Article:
Making Sense of Iran "Crisis"

Understanding the situation in Iran (a quiz)
by Mickey Z.
In order to take seriously the mainstream media/political talk about Iran (elections, nuclear ambitions, etc.), you have to first pretend which of the following:

A) The US didn’t overthrow Mossadegh in 1953

B) Israel doesn’t possess nuclear weapons

C) Iran doesn’t possess the world’s third largest oil reserves

D) The US actually wants to promote democracy at home and abroad

E) You forgot that the only nation to ever use nuclear weapons is America

F) All of the above

(Answer: F)

If you can partake in all that pretending, well...the current hoopla will make a whole lot of sense to you.   
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"Death to the Dictator!" An Old Script Writ New in Iran

Iran Faces Greater Risks Than It Knows
by Paul Craig Roberts
Stephen Kinzer’s book, All the Shah’s Men: An American Coup and the Roots of Middle East Terror, tells the story of the overthrow of Iran’s democratically elected leader, Mohammed Mosaddeq, by the CIA and the British MI6 in 1953. The CIA bribed Iranian government officials, businessmen, and reporters, and paid Iranians to demonstrate in the streets.
America's Former Man in Iran, dictator Mohammad Reza Shah Pahlavi

The 1953 street demonstrations, together with the cold war claim that the US had to grab Iran before the Soviets did, served as the US government’s justification for overthrowing Iranian democracy. What the Iranian people wanted was not important.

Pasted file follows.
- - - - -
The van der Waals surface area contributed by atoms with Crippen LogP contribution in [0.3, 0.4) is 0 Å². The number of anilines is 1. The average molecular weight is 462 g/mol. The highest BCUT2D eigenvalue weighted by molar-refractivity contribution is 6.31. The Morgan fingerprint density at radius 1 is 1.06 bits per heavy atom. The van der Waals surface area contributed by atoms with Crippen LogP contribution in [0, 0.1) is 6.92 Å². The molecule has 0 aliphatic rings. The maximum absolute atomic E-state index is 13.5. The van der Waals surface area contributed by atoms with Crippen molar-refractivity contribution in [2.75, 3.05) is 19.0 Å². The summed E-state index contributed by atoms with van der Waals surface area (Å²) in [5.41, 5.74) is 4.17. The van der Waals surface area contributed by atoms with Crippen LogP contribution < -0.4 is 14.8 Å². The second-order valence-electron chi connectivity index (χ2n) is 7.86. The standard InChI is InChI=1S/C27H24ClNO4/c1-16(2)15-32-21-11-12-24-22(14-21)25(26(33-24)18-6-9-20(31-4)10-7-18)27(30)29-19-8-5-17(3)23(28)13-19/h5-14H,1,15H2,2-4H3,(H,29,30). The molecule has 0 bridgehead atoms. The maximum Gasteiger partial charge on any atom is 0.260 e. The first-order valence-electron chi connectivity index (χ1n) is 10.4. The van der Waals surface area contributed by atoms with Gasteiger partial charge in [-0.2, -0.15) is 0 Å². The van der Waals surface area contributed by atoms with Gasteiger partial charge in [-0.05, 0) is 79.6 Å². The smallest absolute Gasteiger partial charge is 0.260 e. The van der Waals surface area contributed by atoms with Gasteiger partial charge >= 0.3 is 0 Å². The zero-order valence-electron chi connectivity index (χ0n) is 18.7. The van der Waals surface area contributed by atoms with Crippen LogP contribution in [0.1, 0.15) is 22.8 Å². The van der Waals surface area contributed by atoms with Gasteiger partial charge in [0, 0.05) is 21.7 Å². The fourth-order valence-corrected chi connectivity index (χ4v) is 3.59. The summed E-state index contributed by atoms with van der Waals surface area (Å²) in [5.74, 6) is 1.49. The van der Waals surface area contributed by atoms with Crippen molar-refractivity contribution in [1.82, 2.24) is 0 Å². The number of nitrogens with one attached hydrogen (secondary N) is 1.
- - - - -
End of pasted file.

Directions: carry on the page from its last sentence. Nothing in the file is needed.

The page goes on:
Today the street demonstrations in Tehran show signs of orchestration. The protesters, primarily young people, especially young women opposed to the dress codes, carry signs written in English: “Where is My Vote?”
The signs are intended for the western media, not for the Iranian government.
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Preserving the Peace River Valley

On the CUSP in the Peace
by Andy Sinats
Tzeporah Berman made the argument that the Bute inlet or Toba Independent Power Producer (IPP) projects were not in wilderness and should proceed because the area was already "industrialized." Which is rather like recommending a rape victim should then just go work the streets because the reputation and sanctity of the person was already violated.